Rolling intra is where a portion of each coded video frame is encoded without reference to any previous frame, guaranteeing that that part of the scene can be reconstructed when joining or re-joining a stream without previous context.

The general problem with this is that the rest of the frame is built from references to data that you don’t yet have. You can’t reconstruct that, and you have to wait for enough other intra blocks to fill all of that in as well. Meanwhile, the parts that you do have may be making reference to other parts that you don’t have, so those references just produce more unknowns.

In order to make it possible for the decoder to enter the stream somehow, the encoder has to maintain a keep-out region of the screen where references are not allowed so that a decoder joining at an arbitrary point still has a way to eventually construct a whole frame that doesn’t involve references to things it’s never seen.

The loop filter caveat

Loop filters make all this a bit hairy. Loop filters bleed regions together a little to help cover blocking artefacts from excessive quantisation, which means that what’s notionally a clean slice can be contaminated by the state of its neighbours, which may be unknown when entering into a rolling intra situation.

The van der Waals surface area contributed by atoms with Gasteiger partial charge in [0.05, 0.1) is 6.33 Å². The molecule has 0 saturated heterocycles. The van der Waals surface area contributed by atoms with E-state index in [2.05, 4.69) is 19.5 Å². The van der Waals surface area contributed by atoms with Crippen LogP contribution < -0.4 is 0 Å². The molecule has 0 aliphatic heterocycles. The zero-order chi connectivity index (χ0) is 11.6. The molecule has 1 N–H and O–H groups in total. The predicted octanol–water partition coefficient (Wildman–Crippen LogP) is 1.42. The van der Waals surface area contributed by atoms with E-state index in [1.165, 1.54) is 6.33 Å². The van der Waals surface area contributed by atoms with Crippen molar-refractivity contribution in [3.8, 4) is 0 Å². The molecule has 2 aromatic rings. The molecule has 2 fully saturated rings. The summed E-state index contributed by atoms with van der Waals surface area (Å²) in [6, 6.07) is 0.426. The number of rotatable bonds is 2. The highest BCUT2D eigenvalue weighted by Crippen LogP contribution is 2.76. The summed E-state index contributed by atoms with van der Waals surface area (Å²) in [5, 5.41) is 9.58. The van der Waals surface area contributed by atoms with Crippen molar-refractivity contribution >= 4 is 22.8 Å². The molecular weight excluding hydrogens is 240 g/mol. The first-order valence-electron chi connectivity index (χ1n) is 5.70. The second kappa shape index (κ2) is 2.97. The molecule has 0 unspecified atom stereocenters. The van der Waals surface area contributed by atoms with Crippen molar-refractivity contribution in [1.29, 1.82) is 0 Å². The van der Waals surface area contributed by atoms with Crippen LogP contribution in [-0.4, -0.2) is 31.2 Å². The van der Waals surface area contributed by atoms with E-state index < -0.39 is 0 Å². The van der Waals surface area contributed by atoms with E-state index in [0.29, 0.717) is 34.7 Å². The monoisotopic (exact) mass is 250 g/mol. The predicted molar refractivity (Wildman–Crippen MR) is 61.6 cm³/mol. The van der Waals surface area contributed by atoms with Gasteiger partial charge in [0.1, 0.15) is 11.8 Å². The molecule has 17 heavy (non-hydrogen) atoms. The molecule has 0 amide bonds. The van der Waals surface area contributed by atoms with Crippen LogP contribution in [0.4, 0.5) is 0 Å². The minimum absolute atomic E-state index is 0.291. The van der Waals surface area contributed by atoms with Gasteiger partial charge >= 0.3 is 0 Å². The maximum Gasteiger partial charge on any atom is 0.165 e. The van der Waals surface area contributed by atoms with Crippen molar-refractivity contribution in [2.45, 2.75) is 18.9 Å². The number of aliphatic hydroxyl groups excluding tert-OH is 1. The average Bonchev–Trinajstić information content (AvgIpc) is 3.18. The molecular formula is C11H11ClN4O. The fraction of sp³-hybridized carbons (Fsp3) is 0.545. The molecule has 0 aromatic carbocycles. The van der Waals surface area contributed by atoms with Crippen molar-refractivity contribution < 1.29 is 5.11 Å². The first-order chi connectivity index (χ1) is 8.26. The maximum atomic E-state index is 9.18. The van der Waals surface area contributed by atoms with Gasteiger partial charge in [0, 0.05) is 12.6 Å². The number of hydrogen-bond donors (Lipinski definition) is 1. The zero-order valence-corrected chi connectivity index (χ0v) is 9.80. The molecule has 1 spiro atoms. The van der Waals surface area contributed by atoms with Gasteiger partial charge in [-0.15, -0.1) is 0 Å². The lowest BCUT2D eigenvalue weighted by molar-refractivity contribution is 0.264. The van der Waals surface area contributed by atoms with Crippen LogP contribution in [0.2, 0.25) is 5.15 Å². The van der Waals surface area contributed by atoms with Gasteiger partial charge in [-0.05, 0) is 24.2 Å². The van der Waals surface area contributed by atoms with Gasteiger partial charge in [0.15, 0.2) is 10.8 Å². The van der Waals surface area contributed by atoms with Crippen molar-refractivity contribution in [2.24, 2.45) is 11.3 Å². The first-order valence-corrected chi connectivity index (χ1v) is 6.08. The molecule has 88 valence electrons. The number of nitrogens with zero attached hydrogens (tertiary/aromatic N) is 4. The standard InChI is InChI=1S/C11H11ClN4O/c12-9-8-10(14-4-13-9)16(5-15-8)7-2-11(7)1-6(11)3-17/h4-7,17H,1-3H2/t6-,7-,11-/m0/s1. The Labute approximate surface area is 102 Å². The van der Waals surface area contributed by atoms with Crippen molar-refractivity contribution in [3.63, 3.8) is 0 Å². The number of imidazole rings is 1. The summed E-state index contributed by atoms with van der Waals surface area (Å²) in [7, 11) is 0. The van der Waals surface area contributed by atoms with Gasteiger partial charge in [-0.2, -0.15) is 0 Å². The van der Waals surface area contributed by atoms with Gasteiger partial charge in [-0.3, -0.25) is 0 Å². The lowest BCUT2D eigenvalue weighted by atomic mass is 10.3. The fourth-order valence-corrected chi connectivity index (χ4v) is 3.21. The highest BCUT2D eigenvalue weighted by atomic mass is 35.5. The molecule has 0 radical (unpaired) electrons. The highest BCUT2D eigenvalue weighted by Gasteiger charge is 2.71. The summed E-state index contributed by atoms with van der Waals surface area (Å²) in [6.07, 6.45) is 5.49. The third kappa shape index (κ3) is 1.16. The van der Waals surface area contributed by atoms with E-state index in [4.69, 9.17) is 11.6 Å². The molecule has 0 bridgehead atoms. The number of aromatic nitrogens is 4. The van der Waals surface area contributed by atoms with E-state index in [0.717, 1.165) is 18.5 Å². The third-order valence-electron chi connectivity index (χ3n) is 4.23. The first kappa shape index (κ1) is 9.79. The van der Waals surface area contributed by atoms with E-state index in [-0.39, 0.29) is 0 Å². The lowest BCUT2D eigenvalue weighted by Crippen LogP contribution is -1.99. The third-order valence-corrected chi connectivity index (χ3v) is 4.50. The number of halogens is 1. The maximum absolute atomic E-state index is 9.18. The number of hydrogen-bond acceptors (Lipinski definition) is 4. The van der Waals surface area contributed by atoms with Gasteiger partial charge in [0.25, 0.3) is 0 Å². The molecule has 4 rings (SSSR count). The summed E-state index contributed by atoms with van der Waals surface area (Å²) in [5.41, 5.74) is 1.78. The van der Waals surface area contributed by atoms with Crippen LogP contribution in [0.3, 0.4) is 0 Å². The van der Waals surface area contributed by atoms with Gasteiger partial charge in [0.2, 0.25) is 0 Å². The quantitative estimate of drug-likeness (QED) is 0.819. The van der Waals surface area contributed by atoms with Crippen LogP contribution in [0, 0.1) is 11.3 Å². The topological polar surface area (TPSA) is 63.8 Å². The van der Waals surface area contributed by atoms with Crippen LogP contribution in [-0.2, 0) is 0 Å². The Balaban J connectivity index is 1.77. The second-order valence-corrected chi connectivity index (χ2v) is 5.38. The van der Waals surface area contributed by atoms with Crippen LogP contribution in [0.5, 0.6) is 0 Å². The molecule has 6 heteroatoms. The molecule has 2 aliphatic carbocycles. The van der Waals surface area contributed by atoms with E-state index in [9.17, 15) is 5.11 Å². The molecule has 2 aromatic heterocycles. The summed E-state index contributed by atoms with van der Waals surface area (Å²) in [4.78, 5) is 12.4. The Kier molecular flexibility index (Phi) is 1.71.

They’re small errors but they can build up if you’re unlucky.

Worse; in some of the more unfortunate codec designs these can propagate indefinitely within the same frame; from the very top left of the frame to the bottom. These perturbations are too small to provide any coding advantage but they do undermine the decoder’s ability to handle things in arbitrary order. It’s a recurring design flaw that nobody seems to care about fixing.

The reality is that the changes are usually too small to propagate anywhere near that far, but it’s hard (maybe impossible) to prove that they won’t, so you’re still stuck with this theoeretical causality problem restricting your ability to reorder.

Let’s just ignore that and hope it happens rarely and washes out before anybody notices, because if you’re not using a codec that has fixed it then the best you can do is turn off the loop filter (which creates its own problems).